The author has been described by News Ltd as an "iconoclast", "Svengali", a pollie's "economist muse", and "pungently accurate". Fairfax says he is a "Renaissance man" and "one of Australia’s most respected analysts." Stephen Koukoulas concludes that he is "85% right", and "would make a great Opposition leader." Terry McCrann claims the author thinks "‘nuance’ is a trendy village in the south of France", but can be "scintillating" when he thinks "clearly". The ACTU reckons he’s "an enigma wrapped in a Bloomberg terminal, wrapped in some apparently well-honed abs."

Tuesday, November 2, 2010

Macquarie raises spectre of more volatile RBA policy

Macquarie has reiterated the points I made in my note below regarding the uncertainty surrounding monetary policy. They also confirm my argument that the RBA's approach to policy has shifted quite materially to place greater weight on their forecasting framework:

"[I]n the past the RBA Governor has argued that "monetary policy is most effective when actions are seen to be consistent with the factual evidence available on the economy, a sensible assessment about future risks, and a framework that has a clear medium-term objective for policy". And the question has to be asked whether the decision to hike rates today -- after inflation has fallen to its lowest level in 5 years -- is consistent with the factual evidence available on the economy.

Moreover, it was certainly very brave to hike rates in the shadow of the upcoming Federal Reserve meeting. Somewhat predictably, the A$ surged back towards parity with the US$ immediately after the RBA's decision. In the media release, the RBA does acknowledge the "significant appreciation" of the A$ and says that it will help to contain inflationary pressures. But despite the A$ being much stronger than the RBA thought in August -- and the fact that Q3 inflation was weaker than they thought, they then maintain that the inflation outlook "is largely unchanged from the Bank's earlier forecasts."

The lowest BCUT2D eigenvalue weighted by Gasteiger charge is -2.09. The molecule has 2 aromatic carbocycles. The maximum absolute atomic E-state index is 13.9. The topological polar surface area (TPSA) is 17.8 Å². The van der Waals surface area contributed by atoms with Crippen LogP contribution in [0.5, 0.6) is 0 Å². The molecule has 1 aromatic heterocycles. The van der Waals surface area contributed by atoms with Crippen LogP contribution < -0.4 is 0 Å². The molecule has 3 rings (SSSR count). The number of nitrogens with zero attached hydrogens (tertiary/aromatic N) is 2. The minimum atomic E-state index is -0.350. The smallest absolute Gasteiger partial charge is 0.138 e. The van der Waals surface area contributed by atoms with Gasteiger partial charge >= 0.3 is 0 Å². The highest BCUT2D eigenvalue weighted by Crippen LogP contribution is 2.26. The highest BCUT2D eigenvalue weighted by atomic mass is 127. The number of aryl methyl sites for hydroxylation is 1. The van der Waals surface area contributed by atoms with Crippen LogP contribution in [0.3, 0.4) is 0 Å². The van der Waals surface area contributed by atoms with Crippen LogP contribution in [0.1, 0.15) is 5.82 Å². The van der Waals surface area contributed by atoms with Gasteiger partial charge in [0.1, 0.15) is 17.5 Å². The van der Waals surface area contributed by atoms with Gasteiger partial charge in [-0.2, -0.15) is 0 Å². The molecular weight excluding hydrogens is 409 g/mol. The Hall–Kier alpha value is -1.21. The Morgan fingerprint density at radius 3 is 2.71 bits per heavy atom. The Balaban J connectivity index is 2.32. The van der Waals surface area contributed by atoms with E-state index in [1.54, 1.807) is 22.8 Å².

In our view, this is the key take-out from the RBA's decision to hike rates today. More than before, policy is being driven by the RBA's forecasts for the economy, rather than what is actually occurring. Now, from a theoretical perspective, this is absolutely appropriate given the long lags of monetary policy. But if the RBA's forecasts are wrong, then it means that the current setting of monetary policy can diverge quite significantly from the appropriate setting. And by setting policy on the assumption that the economy will be very strong, it inevitably means that most of the the risks are firmly skewed to the downside.

The other factor for the RBA is the decision of at least one commercial bank to increase mortgage rates by 45bps rather than 25bps. This raises the question of whether the RBA has actually got the "modest" tightening that it was seeking."